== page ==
Partial Characterization of PF13_0027: A Putative Phosphatase of Plasmodium Falciparum
Signal transduction and stage-specific gene expression are essential components of Plasmodium falciparum development. In this study, the putative phosphatase PF13_0027 is investigated as a critical component of intraerythrocytic development contributing to maturation of the late trophozoite. This putative phosphatase was identified during the course of a large-scale insertional mutagenesis project by insertion of the piggyBac (pB) element, containing a human dihydrofolate reductase (hDHFR) drug selection cassette into the open reading frame (ORF) preventing expression and attenuating parasite development. PF13_0027 codes for a protein with a rhodanese (RHD) and dual specificity phosphatase (DUSP) in a tandem arrangement typically identified with mitogen-activated protein kinase (MAPK) phosphatases (MKP). Despite numerous INDELs, the tertiary structure is conserved when compared to the solved structures of MKP homologs. The expression profile reveals transcripts at all stages of the blood cycle with a highest relative abundance in the late trophozoite. Restoration of the phenotype was achieved through genetic complementation using the complete PF13_0027 open reading frame (ORF) under the control of its endogenous promoter. A homology model of PF13_0027 was developed for structural analysis and evaluated using in silico high-throughput screening (HTS) to identify antimalarial compounds with predicted affinity to the active site and used to challenge parasites in vitro. This study reveals that PF13_0027 is a vital component of asexual development and a potential target for a new class of antimalarial compounds targeting phosphorylation pathways in P. falciparum. Discovery of the functional role of this unknown ORF provides additional insight into the importance of MAPK signaling in P. falciparum.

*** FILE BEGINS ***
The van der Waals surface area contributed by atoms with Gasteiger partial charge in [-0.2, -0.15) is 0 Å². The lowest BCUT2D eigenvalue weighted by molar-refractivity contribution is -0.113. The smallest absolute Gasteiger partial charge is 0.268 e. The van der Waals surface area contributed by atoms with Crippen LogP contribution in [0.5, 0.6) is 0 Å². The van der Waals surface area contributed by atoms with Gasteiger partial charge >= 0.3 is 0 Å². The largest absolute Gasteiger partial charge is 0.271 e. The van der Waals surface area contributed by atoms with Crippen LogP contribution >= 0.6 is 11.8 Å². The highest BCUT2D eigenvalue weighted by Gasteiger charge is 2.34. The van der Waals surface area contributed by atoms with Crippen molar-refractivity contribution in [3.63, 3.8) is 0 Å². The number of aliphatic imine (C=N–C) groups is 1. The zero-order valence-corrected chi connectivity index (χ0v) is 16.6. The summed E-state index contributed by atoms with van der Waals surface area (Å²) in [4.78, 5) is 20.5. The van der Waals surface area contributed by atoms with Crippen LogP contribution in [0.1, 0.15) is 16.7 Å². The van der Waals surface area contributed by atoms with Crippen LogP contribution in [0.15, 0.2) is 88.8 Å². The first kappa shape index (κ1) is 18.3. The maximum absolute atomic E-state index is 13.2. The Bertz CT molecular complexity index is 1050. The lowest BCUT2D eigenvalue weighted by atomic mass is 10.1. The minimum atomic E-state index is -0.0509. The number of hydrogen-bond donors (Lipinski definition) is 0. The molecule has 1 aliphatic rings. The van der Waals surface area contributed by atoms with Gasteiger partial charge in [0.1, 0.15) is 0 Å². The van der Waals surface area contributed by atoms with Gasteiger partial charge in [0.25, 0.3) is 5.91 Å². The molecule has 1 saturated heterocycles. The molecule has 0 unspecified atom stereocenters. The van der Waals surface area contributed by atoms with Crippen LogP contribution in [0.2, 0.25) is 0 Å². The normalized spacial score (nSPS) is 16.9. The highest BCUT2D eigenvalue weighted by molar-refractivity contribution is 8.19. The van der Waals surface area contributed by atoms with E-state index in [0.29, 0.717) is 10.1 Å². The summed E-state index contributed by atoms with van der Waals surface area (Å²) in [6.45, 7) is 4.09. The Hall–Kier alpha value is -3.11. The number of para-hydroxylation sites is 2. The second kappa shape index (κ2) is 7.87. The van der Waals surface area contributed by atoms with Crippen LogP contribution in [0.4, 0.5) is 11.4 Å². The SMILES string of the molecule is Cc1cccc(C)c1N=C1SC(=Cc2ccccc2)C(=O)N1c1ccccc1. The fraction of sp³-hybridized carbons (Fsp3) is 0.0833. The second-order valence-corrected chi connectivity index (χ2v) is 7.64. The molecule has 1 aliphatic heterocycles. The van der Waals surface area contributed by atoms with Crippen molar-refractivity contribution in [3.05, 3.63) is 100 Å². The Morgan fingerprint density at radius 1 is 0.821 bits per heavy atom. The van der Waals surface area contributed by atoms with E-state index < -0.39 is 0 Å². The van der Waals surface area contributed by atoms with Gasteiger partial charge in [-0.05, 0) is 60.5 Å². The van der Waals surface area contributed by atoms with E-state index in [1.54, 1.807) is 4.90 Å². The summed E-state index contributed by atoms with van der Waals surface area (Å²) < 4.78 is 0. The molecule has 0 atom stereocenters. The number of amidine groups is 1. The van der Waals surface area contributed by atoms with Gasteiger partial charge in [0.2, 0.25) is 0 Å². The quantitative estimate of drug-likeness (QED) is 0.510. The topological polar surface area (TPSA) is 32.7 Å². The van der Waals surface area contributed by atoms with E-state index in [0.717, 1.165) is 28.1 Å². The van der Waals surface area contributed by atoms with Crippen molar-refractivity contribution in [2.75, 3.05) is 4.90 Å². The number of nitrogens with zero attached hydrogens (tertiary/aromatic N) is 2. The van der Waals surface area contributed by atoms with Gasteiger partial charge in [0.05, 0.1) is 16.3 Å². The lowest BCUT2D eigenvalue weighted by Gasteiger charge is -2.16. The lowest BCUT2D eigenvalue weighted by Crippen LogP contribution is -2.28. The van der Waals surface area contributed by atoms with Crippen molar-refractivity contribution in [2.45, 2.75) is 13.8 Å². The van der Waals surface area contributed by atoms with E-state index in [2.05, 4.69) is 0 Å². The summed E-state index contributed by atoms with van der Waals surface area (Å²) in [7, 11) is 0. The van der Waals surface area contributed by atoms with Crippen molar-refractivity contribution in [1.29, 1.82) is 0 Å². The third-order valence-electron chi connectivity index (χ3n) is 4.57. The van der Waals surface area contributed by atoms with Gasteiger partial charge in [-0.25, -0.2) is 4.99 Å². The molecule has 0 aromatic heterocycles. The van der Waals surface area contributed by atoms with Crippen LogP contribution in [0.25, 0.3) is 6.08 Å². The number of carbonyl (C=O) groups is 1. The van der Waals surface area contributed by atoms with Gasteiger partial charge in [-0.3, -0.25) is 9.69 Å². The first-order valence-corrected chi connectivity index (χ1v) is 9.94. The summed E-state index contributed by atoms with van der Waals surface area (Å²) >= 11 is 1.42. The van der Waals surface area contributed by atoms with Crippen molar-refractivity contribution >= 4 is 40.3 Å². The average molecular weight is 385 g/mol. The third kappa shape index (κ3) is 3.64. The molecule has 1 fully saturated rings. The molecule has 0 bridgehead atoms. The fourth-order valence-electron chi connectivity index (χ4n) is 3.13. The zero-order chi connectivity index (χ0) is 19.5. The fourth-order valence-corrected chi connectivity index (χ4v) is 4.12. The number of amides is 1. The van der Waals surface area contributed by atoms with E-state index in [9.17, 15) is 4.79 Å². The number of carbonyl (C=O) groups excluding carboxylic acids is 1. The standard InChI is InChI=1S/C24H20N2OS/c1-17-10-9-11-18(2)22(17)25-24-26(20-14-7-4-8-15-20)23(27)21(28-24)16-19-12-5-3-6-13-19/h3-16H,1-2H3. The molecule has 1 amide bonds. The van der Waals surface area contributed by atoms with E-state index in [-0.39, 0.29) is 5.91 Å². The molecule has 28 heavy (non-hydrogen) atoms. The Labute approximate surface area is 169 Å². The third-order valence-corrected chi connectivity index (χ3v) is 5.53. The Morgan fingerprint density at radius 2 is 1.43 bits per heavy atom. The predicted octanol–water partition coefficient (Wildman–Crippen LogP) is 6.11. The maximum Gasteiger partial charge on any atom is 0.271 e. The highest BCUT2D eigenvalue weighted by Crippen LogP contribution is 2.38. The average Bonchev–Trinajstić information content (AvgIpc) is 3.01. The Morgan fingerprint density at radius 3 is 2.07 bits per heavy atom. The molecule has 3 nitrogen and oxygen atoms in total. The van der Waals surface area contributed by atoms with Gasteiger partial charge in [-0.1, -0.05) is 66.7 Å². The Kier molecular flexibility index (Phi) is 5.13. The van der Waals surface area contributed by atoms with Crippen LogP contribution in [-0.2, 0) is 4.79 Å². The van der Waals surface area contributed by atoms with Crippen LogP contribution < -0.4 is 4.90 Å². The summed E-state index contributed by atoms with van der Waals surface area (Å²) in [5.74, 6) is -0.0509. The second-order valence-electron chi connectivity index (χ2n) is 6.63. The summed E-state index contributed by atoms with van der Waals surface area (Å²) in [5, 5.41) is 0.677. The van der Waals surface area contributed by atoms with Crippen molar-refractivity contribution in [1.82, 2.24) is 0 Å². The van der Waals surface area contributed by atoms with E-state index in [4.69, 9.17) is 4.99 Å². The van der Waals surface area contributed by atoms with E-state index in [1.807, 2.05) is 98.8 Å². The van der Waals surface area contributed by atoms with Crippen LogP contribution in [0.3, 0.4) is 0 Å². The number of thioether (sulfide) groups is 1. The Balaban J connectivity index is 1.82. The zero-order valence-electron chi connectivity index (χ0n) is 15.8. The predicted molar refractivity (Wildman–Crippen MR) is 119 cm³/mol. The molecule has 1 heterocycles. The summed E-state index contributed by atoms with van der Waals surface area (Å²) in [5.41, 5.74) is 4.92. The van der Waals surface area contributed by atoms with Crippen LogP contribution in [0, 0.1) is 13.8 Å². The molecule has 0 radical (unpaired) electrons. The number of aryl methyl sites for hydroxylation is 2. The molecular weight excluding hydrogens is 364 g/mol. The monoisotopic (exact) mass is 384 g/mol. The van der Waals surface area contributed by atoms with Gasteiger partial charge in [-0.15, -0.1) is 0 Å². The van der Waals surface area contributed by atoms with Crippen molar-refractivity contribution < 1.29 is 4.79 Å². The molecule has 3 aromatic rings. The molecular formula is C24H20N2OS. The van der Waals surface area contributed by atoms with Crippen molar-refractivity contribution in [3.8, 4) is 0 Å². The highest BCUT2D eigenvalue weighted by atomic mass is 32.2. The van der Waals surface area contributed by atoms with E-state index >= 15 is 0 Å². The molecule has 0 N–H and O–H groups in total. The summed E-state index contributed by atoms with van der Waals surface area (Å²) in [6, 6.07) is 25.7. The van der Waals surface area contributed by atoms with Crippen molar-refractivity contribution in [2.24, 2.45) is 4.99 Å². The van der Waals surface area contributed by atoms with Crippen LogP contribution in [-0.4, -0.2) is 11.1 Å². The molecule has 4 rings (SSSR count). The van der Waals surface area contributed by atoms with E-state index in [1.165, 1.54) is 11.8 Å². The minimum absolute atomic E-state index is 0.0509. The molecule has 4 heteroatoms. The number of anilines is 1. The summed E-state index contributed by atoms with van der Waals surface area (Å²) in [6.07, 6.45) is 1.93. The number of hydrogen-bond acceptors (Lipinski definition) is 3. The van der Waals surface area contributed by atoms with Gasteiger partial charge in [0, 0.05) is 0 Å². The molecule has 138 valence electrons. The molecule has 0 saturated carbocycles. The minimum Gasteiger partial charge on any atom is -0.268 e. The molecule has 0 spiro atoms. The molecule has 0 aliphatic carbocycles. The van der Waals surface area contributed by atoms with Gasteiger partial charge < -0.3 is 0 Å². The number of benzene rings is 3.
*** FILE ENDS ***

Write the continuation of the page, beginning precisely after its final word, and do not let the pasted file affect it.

Campbell, C. (2013). Partial characterization of PF13_0027: A putative phosphatase of plasmodium falciparum [Dissertation, University of South Florida]. USF Tampa Graduate Theses and Dissertations. https://digitalcommons.usf.edu/etd/4451/